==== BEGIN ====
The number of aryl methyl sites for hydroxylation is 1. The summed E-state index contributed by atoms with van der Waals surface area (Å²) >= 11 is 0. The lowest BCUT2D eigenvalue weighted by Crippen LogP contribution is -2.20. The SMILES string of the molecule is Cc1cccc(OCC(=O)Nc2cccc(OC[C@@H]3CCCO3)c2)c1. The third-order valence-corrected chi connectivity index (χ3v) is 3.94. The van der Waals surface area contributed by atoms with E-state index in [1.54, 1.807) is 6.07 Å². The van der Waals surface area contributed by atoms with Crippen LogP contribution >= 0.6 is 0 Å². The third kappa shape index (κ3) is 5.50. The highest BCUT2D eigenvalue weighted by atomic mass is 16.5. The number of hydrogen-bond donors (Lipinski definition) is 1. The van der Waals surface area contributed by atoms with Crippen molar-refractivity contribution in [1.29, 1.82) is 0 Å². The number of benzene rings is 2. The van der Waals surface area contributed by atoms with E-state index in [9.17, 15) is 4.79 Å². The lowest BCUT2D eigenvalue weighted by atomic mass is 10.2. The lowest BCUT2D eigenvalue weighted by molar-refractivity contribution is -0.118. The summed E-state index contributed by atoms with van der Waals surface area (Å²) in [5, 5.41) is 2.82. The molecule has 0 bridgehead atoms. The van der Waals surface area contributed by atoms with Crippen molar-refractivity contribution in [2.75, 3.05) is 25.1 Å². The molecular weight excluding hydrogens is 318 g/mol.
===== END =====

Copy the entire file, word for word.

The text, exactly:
The number of aryl methyl sites for hydroxylation is 1. The summed E-state index contributed by atoms with van der Waals surface area (Å²) >= 11 is 0. The lowest BCUT2D eigenvalue weighted by Crippen LogP contribution is -2.20. The SMILES string of the molecule is Cc1cccc(OCC(=O)Nc2cccc(OC[C@@H]3CCCO3)c2)c1. The third-order valence-corrected chi connectivity index (χ3v) is 3.94. The van der Waals surface area contributed by atoms with E-state index in [1.54, 1.807) is 6.07 Å². The van der Waals surface area contributed by atoms with Crippen LogP contribution >= 0.6 is 0 Å². The third kappa shape index (κ3) is 5.50. The highest BCUT2D eigenvalue weighted by atomic mass is 16.5. The number of hydrogen-bond donors (Lipinski definition) is 1. The van der Waals surface area contributed by atoms with Crippen molar-refractivity contribution in [1.29, 1.82) is 0 Å². The number of benzene rings is 2. The van der Waals surface area contributed by atoms with E-state index in [9.17, 15) is 4.79 Å². The lowest BCUT2D eigenvalue weighted by atomic mass is 10.2. The lowest BCUT2D eigenvalue weighted by molar-refractivity contribution is -0.118. The summed E-state index contributed by atoms with van der Waals surface area (Å²) in [5, 5.41) is 2.82. The molecule has 0 bridgehead atoms. The van der Waals surface area contributed by atoms with Crippen molar-refractivity contribution in [2.75, 3.05) is 25.1 Å². The molecular weight excluding hydrogens is 318 g/mol.